Say the words “Roman art,” and your average listener will likely think of classical statues, ornate churches and the masterworks of Michelangelo, Caravaggio and their contemporaries. But to a select, but growing, few, that phrase summons something more contemporary: a growing body of street and graffiti art that has recently blossomed across the Eternal City.

The explosion has been sudden and noticeable, especially in the Ostiense neighborhood just outside the Aurelian Walls, where local support has transformed the former industrial area into a haven for muralists and poster artists. “When we were putting up the first works, they were looking at us like we were crazy,” says Francesco Dobrovich, project manger at NUfactory, a creative agency that has served as a broker between artists, local authorities and building owners. The boom has been fueled, at least in part, by the yearly Outdoor Festival, organized by NUfactory. Dedicated to street art, it attracts artists from across the continent. On the neighborhood’s major arterial the young Spanish artist Borondo has covered a gay cultural center with figures that seem to rise out of the neighborhood’s characteristic grime. On a side street, the windows of an apartment building have been painted into eerily empty eyes by the Bolognese artist Blu. On a wall outside a disco, the two-man RO.BO.COOP has pasted a remix of Sandro Bottocelli’s “Allegory of Spring,” in which all the figures in the Renaissance masterpiece are wearing surgical masks.

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My piece on why a referendum on the euro could be good for Italy has just been published by Time.

Of all the proposals put forward by the wild-haired comedian turned populist politician Beppe Grillo during the run-up to Italy’s elections in February, one stood out as the most controversial: his insistence that Italy hold a referendum on whether the country should give up the euro as its currency. After all, Rome had just spent the previous 15 months doing everything possible to hold on to the euro — tasking a technocratic government with implementing unpopular tax hikes and reforms, amid fears that an unruly exit by the euro zone’s third largest economy would bring down the entire currency union.

Grillo’s proposition was easily dismissed by the country’s political and media establishment, providing ammunition for opponents eager to paint him as dangerously misinformed. But Grillo was, in fact, tapping into something real. More than half of Italy’s voters chose candidates who explicitly rejected austerity measures widely seen to be imposed by German and other European bureaucrats and bankers.

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My piece on the Vatican’s pavilion in the Venice Biennale has just been published by Time.

The first thing visitors will see when they enter the Vatican Pavilion at the Venice Biennale—an art show dedicated to the modern and cutting edge—will be a nod to the past: a three-paneled triptych on which the 20th-century Italian artist Tano Festa reproduced details from Michelangelo’s Sistine Chapel. The paintings, in tones of tan and ocher, serve two functions. They remind viewers of the Vatican’s past importance as a sponsor of art, and they serve as a frame for the rest of the show inside.

The theme for the pavilion, the Holy See’s first at the Biennale, which runs from June 1 to Nov. 24, is the same subject Michelangelo depicted in his famous ceiling: the opening chapters of Genesis. Spanning the history of biblical creation, from “Darkness on upon the face of the deep” through the collapse of the Tower of Babel, the events include the forming of the earth and the animals, the stories of Adam and Eve and Cain and Abel and Noah’s flood.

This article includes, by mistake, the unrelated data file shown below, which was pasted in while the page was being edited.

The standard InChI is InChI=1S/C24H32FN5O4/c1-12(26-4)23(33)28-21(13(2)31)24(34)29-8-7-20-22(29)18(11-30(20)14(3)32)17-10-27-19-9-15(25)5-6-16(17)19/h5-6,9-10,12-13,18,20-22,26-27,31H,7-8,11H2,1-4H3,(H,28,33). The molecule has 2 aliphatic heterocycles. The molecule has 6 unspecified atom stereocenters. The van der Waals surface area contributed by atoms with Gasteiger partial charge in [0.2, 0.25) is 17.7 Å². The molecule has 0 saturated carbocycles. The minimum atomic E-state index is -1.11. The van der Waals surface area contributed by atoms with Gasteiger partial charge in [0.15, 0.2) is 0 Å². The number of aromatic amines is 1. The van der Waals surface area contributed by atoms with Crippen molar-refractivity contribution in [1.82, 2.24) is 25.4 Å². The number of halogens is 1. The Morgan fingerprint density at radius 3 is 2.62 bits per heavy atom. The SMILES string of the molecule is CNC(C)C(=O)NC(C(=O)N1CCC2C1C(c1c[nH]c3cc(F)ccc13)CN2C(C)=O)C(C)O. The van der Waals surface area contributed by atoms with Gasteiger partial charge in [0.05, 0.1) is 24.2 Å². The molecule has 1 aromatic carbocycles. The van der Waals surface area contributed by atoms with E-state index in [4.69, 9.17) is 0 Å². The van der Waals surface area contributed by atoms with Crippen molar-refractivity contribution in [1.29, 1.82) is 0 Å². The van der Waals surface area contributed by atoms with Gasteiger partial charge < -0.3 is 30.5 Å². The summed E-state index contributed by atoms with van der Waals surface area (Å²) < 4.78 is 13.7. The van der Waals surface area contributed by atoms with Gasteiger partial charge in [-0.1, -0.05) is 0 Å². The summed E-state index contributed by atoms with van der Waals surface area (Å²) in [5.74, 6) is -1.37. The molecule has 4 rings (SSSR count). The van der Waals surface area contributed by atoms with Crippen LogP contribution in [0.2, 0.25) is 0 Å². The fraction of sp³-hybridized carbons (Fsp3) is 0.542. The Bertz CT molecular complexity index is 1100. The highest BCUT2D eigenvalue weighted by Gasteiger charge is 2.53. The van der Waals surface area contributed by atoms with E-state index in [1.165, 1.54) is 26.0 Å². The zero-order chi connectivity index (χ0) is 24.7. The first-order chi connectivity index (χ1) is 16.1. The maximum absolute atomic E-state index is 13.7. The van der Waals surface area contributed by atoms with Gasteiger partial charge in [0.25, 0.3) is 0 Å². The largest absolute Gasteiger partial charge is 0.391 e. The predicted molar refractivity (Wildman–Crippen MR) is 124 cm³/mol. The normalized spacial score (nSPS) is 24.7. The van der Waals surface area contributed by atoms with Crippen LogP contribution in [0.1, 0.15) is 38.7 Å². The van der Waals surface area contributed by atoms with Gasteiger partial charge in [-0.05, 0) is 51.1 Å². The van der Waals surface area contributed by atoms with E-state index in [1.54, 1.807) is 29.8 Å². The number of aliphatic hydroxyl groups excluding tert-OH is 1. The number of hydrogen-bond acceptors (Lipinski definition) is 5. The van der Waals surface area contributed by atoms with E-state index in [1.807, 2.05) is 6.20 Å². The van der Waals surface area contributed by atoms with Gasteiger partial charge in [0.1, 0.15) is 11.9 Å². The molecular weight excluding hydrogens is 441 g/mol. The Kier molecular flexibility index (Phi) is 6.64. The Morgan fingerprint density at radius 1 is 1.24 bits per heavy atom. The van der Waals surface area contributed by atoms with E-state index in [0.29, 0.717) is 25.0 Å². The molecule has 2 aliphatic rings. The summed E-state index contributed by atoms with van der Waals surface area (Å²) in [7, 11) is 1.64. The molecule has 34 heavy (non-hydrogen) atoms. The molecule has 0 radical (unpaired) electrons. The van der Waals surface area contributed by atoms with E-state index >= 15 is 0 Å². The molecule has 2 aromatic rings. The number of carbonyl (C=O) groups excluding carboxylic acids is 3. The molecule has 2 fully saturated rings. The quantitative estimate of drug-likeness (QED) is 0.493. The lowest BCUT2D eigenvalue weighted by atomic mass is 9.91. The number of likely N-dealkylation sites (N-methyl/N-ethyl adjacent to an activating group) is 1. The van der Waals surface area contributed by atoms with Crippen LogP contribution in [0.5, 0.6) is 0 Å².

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My essay on Italy’s failed politics has just been published by Time.

For anyone who’s spent even a modest amount of time observing Italian politics, it was difficult to watch the aftermath of the country’s elections in February and not think of the classic Italian novel The Leopard, by Giuseppe Tomasi di Lampedusa. Set in 19th century Sicily, at a time of crisis, the book’s most famous sentence is an explanation delivered by a member of the island’s threatened nobility as to why he is joining the rebels: “If we want things to stay as they are, things will have to change.”

After more than a year of technocratic rule and an election in which voters expressed an impassioned desire for renewal, Italy is back in the hands of the politicians who have repeatedly failed to solve its problems. At 46, the country’s new Prime Minister, Enrico Letta, may be young by the standards of Italy’s ruling class, but he’s also a representative of Italy’s political elite, a high-ranking member of the center-left Democratic Party who accepted his first ministerial post in 1998. Meanwhile, Silvio Berlusconi, the scandal-plagued former Prime Minister, is back at the heart of power with his party’s secretary, Angelino Alfano, confirmed as Deputy Prime Minister and Interior Minister. Letta will be dependent on the center-right Berlusconi’s support as he begins the task of trying to change a country dangerously stuck in its ways.

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My piece on Italy’s first black minister has just been published by Time.

Cecile Kyenge, Italy’s first black government minister, proposes a law that would give citizenship to the children of immigrants if they are born on Italian soil. Under the current legislation, Italian nationality is passed on most commonly by blood, meaning the grandchildren of an Italian who has never set foot in the country has more rights to citizenship than someone who was born in Rome to foreign parents.

But even if Kyenge, 48, is unable to push a single piece of legislation through Parliament, she will already have secured an important legacy. Her April 27 appointment as Minister for Integration in Italy’s newly formed government has kicked off a much-needed discussion on race and immigration in a country that still struggles to come to terms with its rapid transformation.